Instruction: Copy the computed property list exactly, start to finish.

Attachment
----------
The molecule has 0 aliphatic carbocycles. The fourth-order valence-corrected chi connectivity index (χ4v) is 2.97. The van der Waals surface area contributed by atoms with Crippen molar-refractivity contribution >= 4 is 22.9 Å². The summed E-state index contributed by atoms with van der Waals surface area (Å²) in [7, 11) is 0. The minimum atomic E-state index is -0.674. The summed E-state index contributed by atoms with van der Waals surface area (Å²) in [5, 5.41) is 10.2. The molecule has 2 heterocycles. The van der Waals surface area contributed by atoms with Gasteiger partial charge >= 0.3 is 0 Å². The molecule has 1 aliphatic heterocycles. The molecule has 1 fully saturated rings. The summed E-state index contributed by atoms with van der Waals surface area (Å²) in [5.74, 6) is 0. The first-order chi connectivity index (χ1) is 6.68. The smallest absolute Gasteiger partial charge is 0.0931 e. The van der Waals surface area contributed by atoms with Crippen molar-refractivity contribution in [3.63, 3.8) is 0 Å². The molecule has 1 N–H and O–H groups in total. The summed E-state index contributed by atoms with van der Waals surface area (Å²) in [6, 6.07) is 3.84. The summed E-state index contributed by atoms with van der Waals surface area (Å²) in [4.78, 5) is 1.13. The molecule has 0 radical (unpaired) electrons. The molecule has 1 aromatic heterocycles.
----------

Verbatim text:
The molecule has 0 aliphatic carbocycles. The fourth-order valence-corrected chi connectivity index (χ4v) is 2.97. The van der Waals surface area contributed by atoms with Crippen molar-refractivity contribution >= 4 is 22.9 Å². The summed E-state index contributed by atoms with van der Waals surface area (Å²) in [7, 11) is 0. The minimum atomic E-state index is -0.674. The summed E-state index contributed by atoms with van der Waals surface area (Å²) in [5, 5.41) is 10.2. The molecule has 2 heterocycles. The van der Waals surface area contributed by atoms with Gasteiger partial charge >= 0.3 is 0 Å². The molecule has 1 aliphatic heterocycles. The molecule has 1 fully saturated rings. The summed E-state index contributed by atoms with van der Waals surface area (Å²) in [5.74, 6) is 0. The first-order chi connectivity index (χ1) is 6.68. The smallest absolute Gasteiger partial charge is 0.0931 e. The van der Waals surface area contributed by atoms with Crippen molar-refractivity contribution in [3.63, 3.8) is 0 Å². The molecule has 1 N–H and O–H groups in total. The summed E-state index contributed by atoms with van der Waals surface area (Å²) in [6, 6.07) is 3.84. The summed E-state index contributed by atoms with van der Waals surface area (Å²) in [4.78, 5) is 1.13. The molecule has 0 radical (unpaired) electrons. The molecule has 1 aromatic heterocycles.